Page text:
Years ago, salespeople had all of the knowledge. If you needed information about a specific feature on a car, or a list of homes for sale in your area, there was no Google to help you out — you needed a human. The best salespeople were great problem solvers.
These days, much of that has gone away. You can go to a car dealership as well-informed (if not more) than the sales staff, so their information is no longer their weapon.
In most cases, customers that know what their problem is don’t need help solving it. Instead, they need more help finding the right problem to solve.
In a recent episode of Guy Kawasaki’s “Remarkable People” podcast, Guy interviewed author Daniel Pink who framed it like this:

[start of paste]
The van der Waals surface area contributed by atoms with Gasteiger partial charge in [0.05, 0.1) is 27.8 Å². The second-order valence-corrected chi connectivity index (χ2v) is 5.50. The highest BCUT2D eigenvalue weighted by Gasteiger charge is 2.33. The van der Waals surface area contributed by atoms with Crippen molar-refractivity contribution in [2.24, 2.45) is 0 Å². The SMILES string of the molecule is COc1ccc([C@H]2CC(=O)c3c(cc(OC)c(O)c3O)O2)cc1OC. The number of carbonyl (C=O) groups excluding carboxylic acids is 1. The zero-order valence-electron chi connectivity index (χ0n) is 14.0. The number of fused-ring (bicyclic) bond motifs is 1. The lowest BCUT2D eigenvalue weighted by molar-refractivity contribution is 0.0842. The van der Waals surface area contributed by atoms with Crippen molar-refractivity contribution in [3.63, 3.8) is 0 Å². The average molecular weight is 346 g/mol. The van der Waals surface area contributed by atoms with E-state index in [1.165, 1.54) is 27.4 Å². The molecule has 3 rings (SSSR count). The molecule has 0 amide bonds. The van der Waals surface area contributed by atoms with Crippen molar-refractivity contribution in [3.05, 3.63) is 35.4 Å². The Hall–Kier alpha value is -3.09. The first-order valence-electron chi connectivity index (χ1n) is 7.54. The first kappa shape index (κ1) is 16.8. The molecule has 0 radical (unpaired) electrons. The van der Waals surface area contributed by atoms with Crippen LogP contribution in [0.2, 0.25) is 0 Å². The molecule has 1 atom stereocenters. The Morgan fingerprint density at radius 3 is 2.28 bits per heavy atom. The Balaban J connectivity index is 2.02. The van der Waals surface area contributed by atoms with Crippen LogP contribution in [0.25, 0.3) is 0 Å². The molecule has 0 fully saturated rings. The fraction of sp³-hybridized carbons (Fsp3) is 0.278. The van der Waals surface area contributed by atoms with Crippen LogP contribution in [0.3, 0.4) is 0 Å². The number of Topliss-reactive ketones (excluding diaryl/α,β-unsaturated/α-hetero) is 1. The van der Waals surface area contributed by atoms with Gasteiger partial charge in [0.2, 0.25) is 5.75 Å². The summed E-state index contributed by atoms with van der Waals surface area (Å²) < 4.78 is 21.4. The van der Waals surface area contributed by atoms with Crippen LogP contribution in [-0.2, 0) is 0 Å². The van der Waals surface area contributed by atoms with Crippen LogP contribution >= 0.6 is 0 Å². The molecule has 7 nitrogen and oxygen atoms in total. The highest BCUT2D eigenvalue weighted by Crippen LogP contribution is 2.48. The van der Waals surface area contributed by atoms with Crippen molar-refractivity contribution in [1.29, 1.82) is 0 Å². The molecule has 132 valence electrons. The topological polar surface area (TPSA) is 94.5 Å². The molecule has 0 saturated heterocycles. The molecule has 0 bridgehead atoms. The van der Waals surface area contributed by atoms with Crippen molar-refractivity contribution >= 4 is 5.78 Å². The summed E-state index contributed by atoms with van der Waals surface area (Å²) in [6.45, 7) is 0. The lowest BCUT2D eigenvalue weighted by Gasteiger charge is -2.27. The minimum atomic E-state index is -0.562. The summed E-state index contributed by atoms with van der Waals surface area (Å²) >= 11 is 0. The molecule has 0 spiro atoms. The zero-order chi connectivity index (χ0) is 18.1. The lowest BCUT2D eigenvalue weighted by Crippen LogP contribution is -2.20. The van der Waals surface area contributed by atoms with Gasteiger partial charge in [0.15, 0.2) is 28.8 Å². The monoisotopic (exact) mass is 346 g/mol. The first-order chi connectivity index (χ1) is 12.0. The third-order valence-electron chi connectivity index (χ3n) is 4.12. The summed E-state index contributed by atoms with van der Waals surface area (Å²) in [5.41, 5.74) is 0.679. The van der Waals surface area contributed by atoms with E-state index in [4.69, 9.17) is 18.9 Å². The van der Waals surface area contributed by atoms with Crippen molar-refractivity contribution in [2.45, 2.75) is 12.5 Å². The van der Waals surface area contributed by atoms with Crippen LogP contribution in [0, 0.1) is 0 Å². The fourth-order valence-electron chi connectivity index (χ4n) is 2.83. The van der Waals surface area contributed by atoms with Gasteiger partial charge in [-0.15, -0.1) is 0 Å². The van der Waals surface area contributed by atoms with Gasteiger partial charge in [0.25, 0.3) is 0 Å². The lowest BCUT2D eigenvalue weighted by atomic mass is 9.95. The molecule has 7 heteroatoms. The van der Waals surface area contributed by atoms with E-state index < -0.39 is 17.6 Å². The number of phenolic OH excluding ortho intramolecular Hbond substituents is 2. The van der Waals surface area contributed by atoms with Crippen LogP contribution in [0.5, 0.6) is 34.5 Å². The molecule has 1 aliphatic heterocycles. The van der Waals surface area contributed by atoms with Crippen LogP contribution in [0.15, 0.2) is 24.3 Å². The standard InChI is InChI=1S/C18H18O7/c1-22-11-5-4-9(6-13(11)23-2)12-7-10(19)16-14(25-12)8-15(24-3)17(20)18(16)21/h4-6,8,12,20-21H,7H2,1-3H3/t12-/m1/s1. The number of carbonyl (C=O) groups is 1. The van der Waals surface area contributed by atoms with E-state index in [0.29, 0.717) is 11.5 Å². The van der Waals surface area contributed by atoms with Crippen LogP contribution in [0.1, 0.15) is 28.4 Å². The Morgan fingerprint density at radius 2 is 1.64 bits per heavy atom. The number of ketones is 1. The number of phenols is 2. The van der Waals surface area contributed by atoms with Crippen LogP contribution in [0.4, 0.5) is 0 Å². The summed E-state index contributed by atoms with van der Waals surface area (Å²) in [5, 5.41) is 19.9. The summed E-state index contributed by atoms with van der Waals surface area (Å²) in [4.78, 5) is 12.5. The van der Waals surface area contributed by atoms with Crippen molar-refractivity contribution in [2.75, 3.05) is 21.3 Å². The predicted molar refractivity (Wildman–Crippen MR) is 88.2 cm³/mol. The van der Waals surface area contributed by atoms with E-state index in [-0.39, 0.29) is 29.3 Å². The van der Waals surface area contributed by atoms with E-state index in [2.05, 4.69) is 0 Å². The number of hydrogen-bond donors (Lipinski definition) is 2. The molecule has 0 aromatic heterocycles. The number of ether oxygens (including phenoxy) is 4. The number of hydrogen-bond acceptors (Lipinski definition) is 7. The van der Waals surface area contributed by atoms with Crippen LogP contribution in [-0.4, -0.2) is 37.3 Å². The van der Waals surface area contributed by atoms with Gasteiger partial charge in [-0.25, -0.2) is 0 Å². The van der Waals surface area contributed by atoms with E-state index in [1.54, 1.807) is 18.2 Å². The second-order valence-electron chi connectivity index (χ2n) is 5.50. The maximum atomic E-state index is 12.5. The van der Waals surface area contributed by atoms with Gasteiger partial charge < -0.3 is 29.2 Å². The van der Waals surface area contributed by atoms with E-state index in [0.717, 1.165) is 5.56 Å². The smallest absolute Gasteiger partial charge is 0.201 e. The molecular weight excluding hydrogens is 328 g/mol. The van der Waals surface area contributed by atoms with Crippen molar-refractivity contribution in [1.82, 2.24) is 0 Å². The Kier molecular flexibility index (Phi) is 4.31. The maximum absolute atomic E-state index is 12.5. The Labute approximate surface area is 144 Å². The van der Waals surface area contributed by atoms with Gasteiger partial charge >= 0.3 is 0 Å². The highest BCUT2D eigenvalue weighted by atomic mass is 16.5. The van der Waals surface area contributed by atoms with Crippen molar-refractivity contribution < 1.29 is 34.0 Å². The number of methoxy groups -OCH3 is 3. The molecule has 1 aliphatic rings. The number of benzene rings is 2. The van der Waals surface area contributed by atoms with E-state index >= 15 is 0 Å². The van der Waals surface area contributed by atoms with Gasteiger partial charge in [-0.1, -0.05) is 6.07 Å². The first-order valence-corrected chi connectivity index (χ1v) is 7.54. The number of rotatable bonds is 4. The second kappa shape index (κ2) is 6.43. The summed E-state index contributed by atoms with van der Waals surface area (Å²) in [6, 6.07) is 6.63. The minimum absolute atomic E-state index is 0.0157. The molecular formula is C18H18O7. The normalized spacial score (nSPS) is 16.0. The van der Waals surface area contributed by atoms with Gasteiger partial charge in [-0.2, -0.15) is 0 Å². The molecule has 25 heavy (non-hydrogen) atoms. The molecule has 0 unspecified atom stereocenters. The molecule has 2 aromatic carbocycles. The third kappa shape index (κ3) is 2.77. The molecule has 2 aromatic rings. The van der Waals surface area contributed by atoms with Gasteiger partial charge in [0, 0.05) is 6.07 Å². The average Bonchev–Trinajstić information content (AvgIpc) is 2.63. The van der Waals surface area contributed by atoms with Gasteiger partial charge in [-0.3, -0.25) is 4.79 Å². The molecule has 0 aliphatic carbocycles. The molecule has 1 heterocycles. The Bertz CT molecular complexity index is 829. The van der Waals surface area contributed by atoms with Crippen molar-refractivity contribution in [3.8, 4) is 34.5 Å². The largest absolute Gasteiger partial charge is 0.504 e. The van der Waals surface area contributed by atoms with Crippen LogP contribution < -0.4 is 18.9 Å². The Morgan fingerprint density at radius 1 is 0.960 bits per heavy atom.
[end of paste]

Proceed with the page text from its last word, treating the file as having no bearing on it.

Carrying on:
And finally, and I think this is one of the most intriguing things, is that we used to be in a world of problem solving. So that you had salespeople who would say, “Ah, I’m not really in sales, I’m a problem solver.” And that’s cool.
It’s just that today, if your customer prospect knows exactly what their problem is, they don’t need you. So when do they need you more? They need you when they’re wrong about their problem, or they don’t know what their problem is. And so the skill shifted from the skill of problem solving to the skill of problem finding. Can you identify hidden problems, surface latent problems?
The key to unpacking those hidden problems often comes from asking the right questions. I’ve found some great resources lately to help uncover great questions (like this podcast episode and this PDF).
The right questions can help uncover the right problem, which is likely the best direction to go in many of your interactions today.